Interpretation: Thunder On the Mountain

I submit to you this rumination:

Mister Pitiful

I’m still listening to the songs from last year’s Modern Times and
letting things pop out at me in a random way. I have no unified theory
regarding the record, or none I could articulate. Yesterday I was
listening to Thunder On the Mountain (actually a live version from St.
Paul, Minnesota on October 29th last) and it was the last line of the
song that stayed in my head, as last lines often will.

For the love of God, you ought to take pity on yourself

“For the love of God;” that’s an expression (albeit a little old-
fashioned these days) in relatively common usage which generally means
no more and no less than “for Pete’s sake.” “For the love of God, shut
up!” is something one might say to a noisy fellow patron in a movie
theater. There would likely be little religious significance to the
phrase in that context.

Is that how Dylan is using it here? Could he just as easily have
written, “for Pete’s sake,” or, “for cryin’ out loud, you ought to
take pity on yourself?”

You can certainly think so. If you don’t think that God is
particularly present in the song previous to that line, there might be
little reason to think that Dylan is suddenly inserting Him into it in
some significant way. To my ears, however, God has already been
present between the lines in the previous verses, and so this overt
invocation of God in the final line seems deliberate. (And on a more
general level, I think Dylan has proven himself to be an habitually
deliberate chooser of words, and one who is careful when singing about
the Main Man.)

The title and recurring image of the song — “thunder on the mountain”
— evokes the voice of God, I think, in a Biblical context — not that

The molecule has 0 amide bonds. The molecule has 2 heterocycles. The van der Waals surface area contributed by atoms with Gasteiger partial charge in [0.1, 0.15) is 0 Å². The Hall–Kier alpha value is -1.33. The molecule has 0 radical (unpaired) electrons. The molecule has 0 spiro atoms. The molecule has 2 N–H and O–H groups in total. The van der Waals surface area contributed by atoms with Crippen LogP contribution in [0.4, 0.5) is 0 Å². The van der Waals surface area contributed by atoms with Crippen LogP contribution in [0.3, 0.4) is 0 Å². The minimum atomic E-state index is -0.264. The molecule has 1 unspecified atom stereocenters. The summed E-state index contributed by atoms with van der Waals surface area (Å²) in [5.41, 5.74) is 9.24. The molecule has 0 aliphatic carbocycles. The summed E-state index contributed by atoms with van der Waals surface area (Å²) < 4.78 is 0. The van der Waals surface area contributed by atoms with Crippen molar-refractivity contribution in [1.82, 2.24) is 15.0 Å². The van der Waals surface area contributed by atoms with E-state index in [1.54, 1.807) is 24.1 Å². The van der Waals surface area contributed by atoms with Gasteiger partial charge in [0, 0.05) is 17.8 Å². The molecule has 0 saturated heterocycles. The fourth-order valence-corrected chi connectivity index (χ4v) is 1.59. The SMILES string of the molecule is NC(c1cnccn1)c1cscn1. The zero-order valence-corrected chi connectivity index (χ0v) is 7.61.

yours-truly is an expert on the Bible. But there’s Exodus, Chapter 20:

"And all the people saw the thunderings, and the lightnings, and the
noise of the trumpet, and the mountain smoking: and when the people
saw it, they removed, and stood afar off. And they said unto Moses,
Speak thou with us, and we will hear: but let not God speak with us,
lest we die."

And Psalm 29:

"The voice of the LORD is upon the waters: the God of glory
thundereth: the LORD is upon many waters."

Each verse of the song has something in it with a religious and in
particular a Biblical resonance, if you care to hear it that way. I’m
not going to do a complete litany here, because I’m interested in
getting to the last line, but there’s the references to the expansion
of the soul, to being a “servant both night and day,” seeing “what
others need,” and so on — not in an overly precious context, but in a
rollicking one, of-course, as befits the melody. The singer is upfront
about being “no angel.” The notion of “confession” appears in the
second to last verse, and I think I mentioned before in this space
that I think it evokes the idea of confessing one’s faith, as opposed
to confessing a crime.

"I did all I could and I did it right there and then
I’ve already confessed — no need to confess again"